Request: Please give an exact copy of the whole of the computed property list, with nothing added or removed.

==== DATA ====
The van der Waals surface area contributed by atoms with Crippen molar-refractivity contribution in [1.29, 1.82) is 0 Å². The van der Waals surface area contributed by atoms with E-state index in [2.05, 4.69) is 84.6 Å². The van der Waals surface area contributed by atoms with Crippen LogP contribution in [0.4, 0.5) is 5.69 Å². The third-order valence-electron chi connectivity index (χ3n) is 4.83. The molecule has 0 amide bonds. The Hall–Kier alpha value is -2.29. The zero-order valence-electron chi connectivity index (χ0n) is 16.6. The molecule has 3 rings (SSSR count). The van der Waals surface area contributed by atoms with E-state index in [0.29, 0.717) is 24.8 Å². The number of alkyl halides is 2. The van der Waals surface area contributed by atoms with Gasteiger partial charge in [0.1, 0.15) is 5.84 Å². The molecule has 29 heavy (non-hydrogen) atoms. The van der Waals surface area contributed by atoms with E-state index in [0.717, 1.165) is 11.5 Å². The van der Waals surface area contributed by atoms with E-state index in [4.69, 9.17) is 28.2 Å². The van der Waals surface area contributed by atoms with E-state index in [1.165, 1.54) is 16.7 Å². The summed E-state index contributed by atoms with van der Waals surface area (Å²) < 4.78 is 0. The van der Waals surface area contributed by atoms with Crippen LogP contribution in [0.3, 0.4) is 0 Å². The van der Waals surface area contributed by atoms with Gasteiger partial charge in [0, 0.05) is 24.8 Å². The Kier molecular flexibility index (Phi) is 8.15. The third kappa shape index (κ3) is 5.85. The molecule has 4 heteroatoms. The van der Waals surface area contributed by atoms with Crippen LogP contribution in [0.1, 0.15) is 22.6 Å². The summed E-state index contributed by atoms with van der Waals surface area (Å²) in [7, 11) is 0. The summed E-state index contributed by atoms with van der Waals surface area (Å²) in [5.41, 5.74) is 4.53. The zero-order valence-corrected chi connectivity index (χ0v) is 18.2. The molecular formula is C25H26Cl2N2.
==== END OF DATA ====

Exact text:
The van der Waals surface area contributed by atoms with Crippen molar-refractivity contribution in [1.29, 1.82) is 0 Å². The van der Waals surface area contributed by atoms with E-state index in [2.05, 4.69) is 84.6 Å². The van der Waals surface area contributed by atoms with Crippen LogP contribution in [0.4, 0.5) is 5.69 Å². The third-order valence-electron chi connectivity index (χ3n) is 4.83. The molecule has 0 amide bonds. The Hall–Kier alpha value is -2.29. The zero-order valence-electron chi connectivity index (χ0n) is 16.6. The molecule has 3 rings (SSSR count). The van der Waals surface area contributed by atoms with E-state index in [0.29, 0.717) is 24.8 Å². The number of alkyl halides is 2. The van der Waals surface area contributed by atoms with Gasteiger partial charge in [0.1, 0.15) is 5.84 Å². The molecule has 29 heavy (non-hydrogen) atoms. The van der Waals surface area contributed by atoms with E-state index in [0.717, 1.165) is 11.5 Å². The van der Waals surface area contributed by atoms with E-state index in [4.69, 9.17) is 28.2 Å². The van der Waals surface area contributed by atoms with E-state index in [1.165, 1.54) is 16.7 Å². The summed E-state index contributed by atoms with van der Waals surface area (Å²) < 4.78 is 0. The van der Waals surface area contributed by atoms with Crippen LogP contribution in [0.3, 0.4) is 0 Å². The van der Waals surface area contributed by atoms with Gasteiger partial charge in [0, 0.05) is 24.8 Å². The Kier molecular flexibility index (Phi) is 8.15. The third kappa shape index (κ3) is 5.85. The molecule has 4 heteroatoms. The van der Waals surface area contributed by atoms with Crippen LogP contribution in [0.1, 0.15) is 22.6 Å². The summed E-state index contributed by atoms with van der Waals surface area (Å²) in [7, 11) is 0. The summed E-state index contributed by atoms with van der Waals surface area (Å²) in [5.41, 5.74) is 4.53. The zero-order valence-corrected chi connectivity index (χ0v) is 18.2. The molecular formula is C25H26Cl2N2.